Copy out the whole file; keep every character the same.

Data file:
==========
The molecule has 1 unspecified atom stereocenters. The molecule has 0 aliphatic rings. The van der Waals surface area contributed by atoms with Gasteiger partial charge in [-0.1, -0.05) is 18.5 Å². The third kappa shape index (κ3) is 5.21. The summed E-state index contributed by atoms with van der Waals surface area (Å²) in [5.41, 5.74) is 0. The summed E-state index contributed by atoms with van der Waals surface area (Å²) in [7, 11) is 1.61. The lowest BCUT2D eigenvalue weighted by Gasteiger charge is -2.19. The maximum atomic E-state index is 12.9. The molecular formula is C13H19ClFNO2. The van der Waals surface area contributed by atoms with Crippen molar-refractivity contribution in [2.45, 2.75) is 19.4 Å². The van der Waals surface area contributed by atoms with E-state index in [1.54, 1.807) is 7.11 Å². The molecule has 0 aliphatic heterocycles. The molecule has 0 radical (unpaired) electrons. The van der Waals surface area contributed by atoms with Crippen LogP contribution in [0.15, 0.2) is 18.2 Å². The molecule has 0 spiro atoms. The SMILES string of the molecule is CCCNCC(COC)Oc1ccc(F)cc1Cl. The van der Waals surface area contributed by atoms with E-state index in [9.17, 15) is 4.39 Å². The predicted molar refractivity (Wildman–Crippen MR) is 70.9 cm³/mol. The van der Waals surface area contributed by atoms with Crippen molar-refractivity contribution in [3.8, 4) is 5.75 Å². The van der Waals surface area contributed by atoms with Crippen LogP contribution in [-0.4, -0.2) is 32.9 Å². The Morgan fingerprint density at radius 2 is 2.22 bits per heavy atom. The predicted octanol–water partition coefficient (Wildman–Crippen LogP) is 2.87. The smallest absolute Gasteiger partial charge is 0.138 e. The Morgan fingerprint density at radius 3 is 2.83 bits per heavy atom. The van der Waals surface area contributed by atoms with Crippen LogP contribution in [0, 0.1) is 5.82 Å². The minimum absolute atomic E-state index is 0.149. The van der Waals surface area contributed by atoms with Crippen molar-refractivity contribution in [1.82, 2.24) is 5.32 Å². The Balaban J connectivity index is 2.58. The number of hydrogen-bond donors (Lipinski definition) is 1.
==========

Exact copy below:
The molecule has 1 unspecified atom stereocenters. The molecule has 0 aliphatic rings. The van der Waals surface area contributed by atoms with Gasteiger partial charge in [-0.1, -0.05) is 18.5 Å². The third kappa shape index (κ3) is 5.21. The summed E-state index contributed by atoms with van der Waals surface area (Å²) in [5.41, 5.74) is 0. The summed E-state index contributed by atoms with van der Waals surface area (Å²) in [7, 11) is 1.61. The lowest BCUT2D eigenvalue weighted by Gasteiger charge is -2.19. The maximum atomic E-state index is 12.9. The molecular formula is C13H19ClFNO2. The van der Waals surface area contributed by atoms with Crippen molar-refractivity contribution in [2.45, 2.75) is 19.4 Å². The van der Waals surface area contributed by atoms with E-state index in [1.54, 1.807) is 7.11 Å². The molecule has 0 aliphatic heterocycles. The molecule has 0 radical (unpaired) electrons. The van der Waals surface area contributed by atoms with Crippen LogP contribution in [0.15, 0.2) is 18.2 Å². The molecule has 0 spiro atoms. The SMILES string of the molecule is CCCNCC(COC)Oc1ccc(F)cc1Cl. The van der Waals surface area contributed by atoms with E-state index in [9.17, 15) is 4.39 Å². The predicted molar refractivity (Wildman–Crippen MR) is 70.9 cm³/mol. The van der Waals surface area contributed by atoms with Crippen molar-refractivity contribution in [3.8, 4) is 5.75 Å². The van der Waals surface area contributed by atoms with Crippen LogP contribution in [-0.4, -0.2) is 32.9 Å². The Morgan fingerprint density at radius 2 is 2.22 bits per heavy atom. The predicted octanol–water partition coefficient (Wildman–Crippen LogP) is 2.87. The smallest absolute Gasteiger partial charge is 0.138 e. The Morgan fingerprint density at radius 3 is 2.83 bits per heavy atom. The van der Waals surface area contributed by atoms with Crippen LogP contribution in [0, 0.1) is 5.82 Å². The minimum absolute atomic E-state index is 0.149. The van der Waals surface area contributed by atoms with Crippen molar-refractivity contribution in [1.82, 2.24) is 5.32 Å². The Balaban J connectivity index is 2.58. The number of hydrogen-bond donors (Lipinski definition) is 1.